Hello, I’m Ludovic - Ludo for short. I’m a trans guy from Sussex via South Wales, UK.
I love music, dismantling patriarchy at every opportunity, vegan mac n’ cheese, snuggling with my feline pal Branwell, being a super dapper gentleman, and an elegant slob. Putting people into categories or neat and simple boxes has never sat comfortably with me, so of course the gender binary was always going to make me feel uneasy. But, despite past negativity and constant gender misreadings by others, I refuse to feel trapped! Now that I am fully embracing my trans identity in my 30’s and my attitude is a combination of both bemusement and wonder, I experience this physical, spiritual and emotional process of transition.
“So you want to be a man then?” Even coming from the most well-meaning person, this question makes me pause, frozen momentarily with an imaginary finger hovering over the male or female button, quiz show style. I don’t want to become a man. To say that would be to imply that I had “never” been male to begin with, which, of course, is untrue. What I want is to feel my body materialized in the world, in a way that represents something of my true nature.
Something that I am learning as I negotiate this space is that, for me, this isn’t so much a transition, in the transformative becoming “something else” sense, as it is a process of reorientation, a becoming more oneself. This, I would say, is applicable whether or not you are considering medical interventions as a part of your transition. Feeling at home within one’s own temporary shell, a rediscovery of the boy who went into hiding some years ago. He’s peeking out and beckoning to me. He’s smiling.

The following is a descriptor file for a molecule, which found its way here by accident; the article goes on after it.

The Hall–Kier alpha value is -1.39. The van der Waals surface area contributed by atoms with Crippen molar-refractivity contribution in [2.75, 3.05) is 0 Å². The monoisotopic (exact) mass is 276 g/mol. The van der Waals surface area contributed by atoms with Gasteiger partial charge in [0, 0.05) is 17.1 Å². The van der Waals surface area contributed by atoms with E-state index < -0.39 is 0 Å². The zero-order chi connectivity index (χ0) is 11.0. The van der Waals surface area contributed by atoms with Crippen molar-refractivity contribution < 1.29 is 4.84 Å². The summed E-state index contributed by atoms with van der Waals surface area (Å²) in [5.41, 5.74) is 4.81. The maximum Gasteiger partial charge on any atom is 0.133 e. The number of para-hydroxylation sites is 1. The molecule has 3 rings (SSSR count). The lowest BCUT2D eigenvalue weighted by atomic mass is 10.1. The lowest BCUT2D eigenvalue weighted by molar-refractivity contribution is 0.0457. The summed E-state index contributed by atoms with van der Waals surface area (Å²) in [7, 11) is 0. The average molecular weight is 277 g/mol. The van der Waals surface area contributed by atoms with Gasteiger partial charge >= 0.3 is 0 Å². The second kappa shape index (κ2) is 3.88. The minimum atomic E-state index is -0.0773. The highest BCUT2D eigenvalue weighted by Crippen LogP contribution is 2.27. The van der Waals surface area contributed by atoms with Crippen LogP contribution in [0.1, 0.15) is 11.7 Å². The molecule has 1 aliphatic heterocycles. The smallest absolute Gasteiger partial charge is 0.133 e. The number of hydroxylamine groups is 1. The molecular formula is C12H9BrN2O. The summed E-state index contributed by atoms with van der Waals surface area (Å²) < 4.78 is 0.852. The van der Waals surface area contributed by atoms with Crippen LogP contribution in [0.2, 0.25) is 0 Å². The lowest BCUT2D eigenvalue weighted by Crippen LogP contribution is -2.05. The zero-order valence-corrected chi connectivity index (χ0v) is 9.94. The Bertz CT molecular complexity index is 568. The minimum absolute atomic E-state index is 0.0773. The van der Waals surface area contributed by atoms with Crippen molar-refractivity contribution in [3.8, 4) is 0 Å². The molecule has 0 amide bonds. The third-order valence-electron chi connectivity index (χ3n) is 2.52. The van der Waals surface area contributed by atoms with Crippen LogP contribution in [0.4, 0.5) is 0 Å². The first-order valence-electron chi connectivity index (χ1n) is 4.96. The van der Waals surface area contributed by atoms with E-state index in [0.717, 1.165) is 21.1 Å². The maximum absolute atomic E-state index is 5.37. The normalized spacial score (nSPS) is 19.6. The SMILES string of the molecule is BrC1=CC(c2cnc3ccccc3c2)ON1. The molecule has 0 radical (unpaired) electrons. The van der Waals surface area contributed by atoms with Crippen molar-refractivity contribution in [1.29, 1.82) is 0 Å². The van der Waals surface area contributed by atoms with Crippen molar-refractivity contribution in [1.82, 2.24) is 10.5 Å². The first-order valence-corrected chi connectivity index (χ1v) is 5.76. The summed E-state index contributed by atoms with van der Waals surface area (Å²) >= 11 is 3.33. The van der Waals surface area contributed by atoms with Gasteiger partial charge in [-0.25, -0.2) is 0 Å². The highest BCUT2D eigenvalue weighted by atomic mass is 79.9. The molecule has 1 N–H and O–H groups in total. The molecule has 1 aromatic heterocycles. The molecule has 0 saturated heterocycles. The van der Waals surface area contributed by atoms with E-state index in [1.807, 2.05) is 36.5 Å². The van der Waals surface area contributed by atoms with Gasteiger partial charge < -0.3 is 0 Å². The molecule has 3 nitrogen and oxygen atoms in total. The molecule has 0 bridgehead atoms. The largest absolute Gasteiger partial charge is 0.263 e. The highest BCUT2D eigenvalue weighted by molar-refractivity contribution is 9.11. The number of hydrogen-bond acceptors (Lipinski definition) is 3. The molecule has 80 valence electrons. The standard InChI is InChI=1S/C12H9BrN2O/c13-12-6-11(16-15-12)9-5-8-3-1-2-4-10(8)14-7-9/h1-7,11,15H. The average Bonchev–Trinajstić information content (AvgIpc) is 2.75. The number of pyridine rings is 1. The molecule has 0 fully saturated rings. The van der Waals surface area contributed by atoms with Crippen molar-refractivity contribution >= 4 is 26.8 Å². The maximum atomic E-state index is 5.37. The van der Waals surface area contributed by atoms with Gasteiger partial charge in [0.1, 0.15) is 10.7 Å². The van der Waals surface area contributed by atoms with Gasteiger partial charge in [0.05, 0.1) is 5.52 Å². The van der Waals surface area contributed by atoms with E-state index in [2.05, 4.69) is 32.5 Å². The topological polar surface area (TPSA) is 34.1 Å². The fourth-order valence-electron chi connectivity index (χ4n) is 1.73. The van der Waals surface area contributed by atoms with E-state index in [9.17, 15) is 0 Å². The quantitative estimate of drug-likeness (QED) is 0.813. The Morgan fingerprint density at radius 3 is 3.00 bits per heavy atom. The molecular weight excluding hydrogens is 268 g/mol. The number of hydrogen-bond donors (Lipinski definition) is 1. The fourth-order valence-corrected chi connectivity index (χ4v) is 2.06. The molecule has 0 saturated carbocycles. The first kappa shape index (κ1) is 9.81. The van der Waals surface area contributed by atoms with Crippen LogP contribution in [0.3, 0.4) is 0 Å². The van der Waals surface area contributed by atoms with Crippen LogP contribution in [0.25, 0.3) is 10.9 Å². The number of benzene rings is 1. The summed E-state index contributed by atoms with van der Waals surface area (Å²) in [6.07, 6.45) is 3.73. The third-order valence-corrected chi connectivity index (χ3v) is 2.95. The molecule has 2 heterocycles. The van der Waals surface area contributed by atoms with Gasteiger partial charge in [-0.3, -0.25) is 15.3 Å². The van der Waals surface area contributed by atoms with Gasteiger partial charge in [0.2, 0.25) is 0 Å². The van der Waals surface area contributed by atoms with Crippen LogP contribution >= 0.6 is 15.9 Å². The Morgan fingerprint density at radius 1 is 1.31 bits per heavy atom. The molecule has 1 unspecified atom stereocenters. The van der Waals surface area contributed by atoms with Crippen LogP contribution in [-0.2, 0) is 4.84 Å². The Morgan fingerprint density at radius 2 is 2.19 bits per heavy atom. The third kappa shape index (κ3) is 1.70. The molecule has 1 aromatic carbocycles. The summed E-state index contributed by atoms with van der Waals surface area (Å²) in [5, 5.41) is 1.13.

We Are Nothing (and That is Beautiful)
by Alok Vaid-Menon
Alok Vaid-Menon is a queer South Asian artist and activist who has performed and organized with queer movements in the United States, South Africa, Palestine, and India. They currently organize at the Audre Lorde Project, an activist organizing center for queer people of color based in New York.
Full transcript of video below:
I <3 Dark Matter.
Honored to make up 1/4 of the portrait for The Advocate’s Black Queer And American cover (other faces include fellow The Out List stars Twiggy Pucci Garcon, Wanda Sykes & Wade Davis).
On Wednesday, I delivered the commencement address at Columbia University and Barnard’s Lavender Graduation Ceremony for the Class of 2013. Here’s a photo of me with active and graduating members of PROUD COLORS, a fly collective of queer students of color who are actively creating space for intersectionality on their campus. You can download their zines here.
Elated to hear that my dear sister reina gossett was a member during her time at Columbia. The legacy of fly brilliance is alive and well, y’all.
While reading, I was stunned to see that the news section of the magazine not only covered trans folks and restroom use, but also a story from a 29-year-old trans woman of color named Brandi Ahzionae.
In the one-page profile (on page 15), Brandy opens up about her journey towards womanhood, about having to leave home due to a lack of acceptance of her gender, about “turn[ing] to the streets,” about using drugs and partying as a means to cope and about daring to survive this hostile world by engaging in the sex trade.
"My life shifted when I met a group of fellow tarns sisters who provided love I’d never felt before," Brandi says. "They made me feel comfortable about fully transitioning."
Never underestimate the transformative power of sisterhood. We need more spaces dedicated to collective growth, learning and pro-sisterhood intent.